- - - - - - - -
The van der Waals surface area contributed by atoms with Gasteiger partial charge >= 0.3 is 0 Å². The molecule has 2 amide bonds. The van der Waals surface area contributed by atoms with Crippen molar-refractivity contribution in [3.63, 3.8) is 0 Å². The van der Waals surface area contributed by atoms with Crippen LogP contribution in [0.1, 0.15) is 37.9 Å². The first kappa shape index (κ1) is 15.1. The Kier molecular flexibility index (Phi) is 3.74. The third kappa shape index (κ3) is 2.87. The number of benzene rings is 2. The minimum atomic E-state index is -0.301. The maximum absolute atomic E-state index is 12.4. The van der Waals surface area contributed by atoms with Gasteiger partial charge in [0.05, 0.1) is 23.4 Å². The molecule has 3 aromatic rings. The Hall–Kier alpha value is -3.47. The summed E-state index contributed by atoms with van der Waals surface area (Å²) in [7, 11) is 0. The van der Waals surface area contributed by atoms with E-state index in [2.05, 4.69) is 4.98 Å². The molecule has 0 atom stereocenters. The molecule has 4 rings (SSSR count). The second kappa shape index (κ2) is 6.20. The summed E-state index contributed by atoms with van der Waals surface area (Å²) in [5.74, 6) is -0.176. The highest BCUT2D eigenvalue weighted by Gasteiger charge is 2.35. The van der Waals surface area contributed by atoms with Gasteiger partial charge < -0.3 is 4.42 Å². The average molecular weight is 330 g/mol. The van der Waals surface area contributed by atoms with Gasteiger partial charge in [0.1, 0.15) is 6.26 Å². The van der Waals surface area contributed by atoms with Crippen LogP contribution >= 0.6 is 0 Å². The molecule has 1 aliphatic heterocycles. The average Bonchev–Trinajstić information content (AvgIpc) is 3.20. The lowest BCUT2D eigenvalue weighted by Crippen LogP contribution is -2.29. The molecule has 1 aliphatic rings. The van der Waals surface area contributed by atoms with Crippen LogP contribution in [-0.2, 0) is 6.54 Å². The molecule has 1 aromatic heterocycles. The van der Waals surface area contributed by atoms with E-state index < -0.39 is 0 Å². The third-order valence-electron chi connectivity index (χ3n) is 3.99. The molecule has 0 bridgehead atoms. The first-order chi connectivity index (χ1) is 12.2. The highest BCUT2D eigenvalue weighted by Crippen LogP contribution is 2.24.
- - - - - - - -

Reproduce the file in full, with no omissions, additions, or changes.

The van der Waals surface area contributed by atoms with Gasteiger partial charge >= 0.3 is 0 Å². The molecule has 2 amide bonds. The van der Waals surface area contributed by atoms with Crippen molar-refractivity contribution in [3.63, 3.8) is 0 Å². The van der Waals surface area contributed by atoms with Crippen LogP contribution in [0.1, 0.15) is 37.9 Å². The first kappa shape index (κ1) is 15.1. The Kier molecular flexibility index (Phi) is 3.74. The third kappa shape index (κ3) is 2.87. The number of benzene rings is 2. The minimum atomic E-state index is -0.301. The maximum absolute atomic E-state index is 12.4. The van der Waals surface area contributed by atoms with Gasteiger partial charge in [0.05, 0.1) is 23.4 Å². The molecule has 3 aromatic rings. The Hall–Kier alpha value is -3.47. The summed E-state index contributed by atoms with van der Waals surface area (Å²) in [7, 11) is 0. The van der Waals surface area contributed by atoms with E-state index in [2.05, 4.69) is 4.98 Å². The molecule has 0 atom stereocenters. The molecule has 4 rings (SSSR count). The second kappa shape index (κ2) is 6.20. The summed E-state index contributed by atoms with van der Waals surface area (Å²) in [5.74, 6) is -0.176. The highest BCUT2D eigenvalue weighted by Gasteiger charge is 2.35. The van der Waals surface area contributed by atoms with Gasteiger partial charge < -0.3 is 4.42 Å². The average molecular weight is 330 g/mol. The van der Waals surface area contributed by atoms with Gasteiger partial charge in [0.1, 0.15) is 6.26 Å². The van der Waals surface area contributed by atoms with Crippen LogP contribution >= 0.6 is 0 Å². The molecule has 1 aliphatic heterocycles. The average Bonchev–Trinajstić information content (AvgIpc) is 3.20. The lowest BCUT2D eigenvalue weighted by Crippen LogP contribution is -2.29. The molecule has 1 aliphatic rings. The van der Waals surface area contributed by atoms with Crippen LogP contribution in [-0.2, 0) is 6.54 Å². The molecule has 1 aromatic heterocycles. The van der Waals surface area contributed by atoms with E-state index < -0.39 is 0 Å². The third-order valence-electron chi connectivity index (χ3n) is 3.99. The molecule has 0 bridgehead atoms. The first-order chi connectivity index (χ1) is 12.2. The highest BCUT2D eigenvalue weighted by Crippen LogP contribution is 2.24.